Let me just get this out of the way. It’s not Kevin Kiermaier.
It’s also not Mallex Smith.
It’s not even the newly acquired Carlos Gomez.
But shouldn’t a fast guy bat leadoff to put pressure on the defense? Not necessarily.
Speed is valuable, and players with speed are also valuable, but speed itself isn’t any more valuable at the top than it is anywhere else.
The man at the top should be the type of player who doesn’t just put pressure on the defense, but rather, puts pressure on the pitcher.
So what kind of player is this? In today’s game, the ideal leadoff hitter is someone who gets on base. A lot. Men who get one base a lot, touch home plate a lot, that’s just logic. This player should also have some power. The ability for a top of the order hitter to get extra base hits will help his team score runs more efficiently, and will eliminate the need for him to need to attempt to steal bases, as well as eliminate the need for the most useless play in baseball, the sacrifice bunt. In other words, a leadoff hitter should not only get on base, but stay on base.
Now, what if I told you that someone like this was already on the Rays? That he’s been under their noses all along? If you’re not sitting down, you ought to be.
The answer? Brad MIller.
Since Brad Miller joined the Rays before the 2016 season, he’s been quite an enigma. He got off to one of the worst starts I can remember, slashing .185/.254/.354. Then, he broke out to have possibly baseball’s quietest 30 home run season, finishing the season with a .482 slugging percentage. In other words, he’s got the power.
But it’s what he did in 2017 that has me convinced that he’s our best option for the top of the order. I know what you’re thinking, how could a guy who hit .201 bat leadoff?
Well, it’s a two part answer. The broader answer is that his batting average doesn’t matter, but that’s a different argument altogether. The more specific answer? Two words: walk rate.
In 2017, Brad MIller had a walk rate of 15.5%. Had he not spent some time on the disabled list, that would have been good for 5th in baseball, tied with Edwin Encarnacion, one of the most prolific power hitters of the last decade. While his 30 home run season in ’16 may have been flukey, his ability to draw walks actually dates back to August of that year. And, contrary to stats like home runs or RBIs, the ability to control the strike zone has been proven a more repeatable skill. This is why On-Base Percentage is one of the most valued statistics in baseball. Even with his putrid batting average, because of his walk rate, Miller was still able to post a .327 OBP in ’17, beating out Evan Longoria and Corey Dickerson.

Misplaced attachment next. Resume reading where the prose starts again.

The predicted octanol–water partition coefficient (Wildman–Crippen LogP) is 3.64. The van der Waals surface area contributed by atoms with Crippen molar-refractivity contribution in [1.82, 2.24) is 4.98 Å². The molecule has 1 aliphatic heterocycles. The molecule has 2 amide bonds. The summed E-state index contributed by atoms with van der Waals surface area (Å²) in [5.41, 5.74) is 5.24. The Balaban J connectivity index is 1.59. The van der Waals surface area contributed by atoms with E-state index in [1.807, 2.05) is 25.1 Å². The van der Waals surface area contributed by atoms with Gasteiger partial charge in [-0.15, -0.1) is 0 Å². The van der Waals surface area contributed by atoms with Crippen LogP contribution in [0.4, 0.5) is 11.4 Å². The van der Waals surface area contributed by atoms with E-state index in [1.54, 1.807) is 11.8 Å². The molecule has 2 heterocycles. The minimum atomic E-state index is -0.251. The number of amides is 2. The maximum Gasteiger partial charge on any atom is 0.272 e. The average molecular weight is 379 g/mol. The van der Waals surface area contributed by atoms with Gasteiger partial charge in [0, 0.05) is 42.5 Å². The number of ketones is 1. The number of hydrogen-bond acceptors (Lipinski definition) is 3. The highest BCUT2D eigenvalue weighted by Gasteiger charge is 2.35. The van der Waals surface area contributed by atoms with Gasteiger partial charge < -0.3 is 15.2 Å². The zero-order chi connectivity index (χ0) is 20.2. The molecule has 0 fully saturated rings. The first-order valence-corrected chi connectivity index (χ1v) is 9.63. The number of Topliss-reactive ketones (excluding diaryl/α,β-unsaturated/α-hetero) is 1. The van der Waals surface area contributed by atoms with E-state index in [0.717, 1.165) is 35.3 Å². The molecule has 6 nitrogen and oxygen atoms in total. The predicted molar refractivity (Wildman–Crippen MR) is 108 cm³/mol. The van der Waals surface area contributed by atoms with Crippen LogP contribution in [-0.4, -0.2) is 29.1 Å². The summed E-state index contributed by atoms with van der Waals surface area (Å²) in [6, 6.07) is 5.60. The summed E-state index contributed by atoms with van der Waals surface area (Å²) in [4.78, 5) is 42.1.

In 2018 though, I expect it to be much higher. I will warn you, though, this next part does involve math.
Let’s just say that Brad Miller matches his career batting average and slugging at .238 and .409, respectively. If Miller were to reach the plate 600 times having a healthy season, a .238 avg would give him 144 hits. A 15.5% walk rate would give him 93 walks. That alone would have been good for a 7th place finish in baseball last year, one behind Paul Goldschmidt and Mike Trout and two ahead of Anthony Rizzo. Not to mention, Brad Miller was leading the American League in walks before he went on the disabled list.
144 hits + 93 walks (not even going to include the occasional HBP or errors) = 237 times reached base
237 / 600 plate appearances = a .395 OBP, good for 13th in baseball in 2017
Simply put, Miller has the chance to get on base at a higher clip than any Ray in recent memory. Being that this year’s Rays team will project to be more of a high contact team than the high home run, high strikeout teams that have taken over the game, It may be the perfect fit. Brad Miller will get on base, and the hitters behind him will hit. He may not be the prototypical leadoff hitter, except for the fact that he actually is.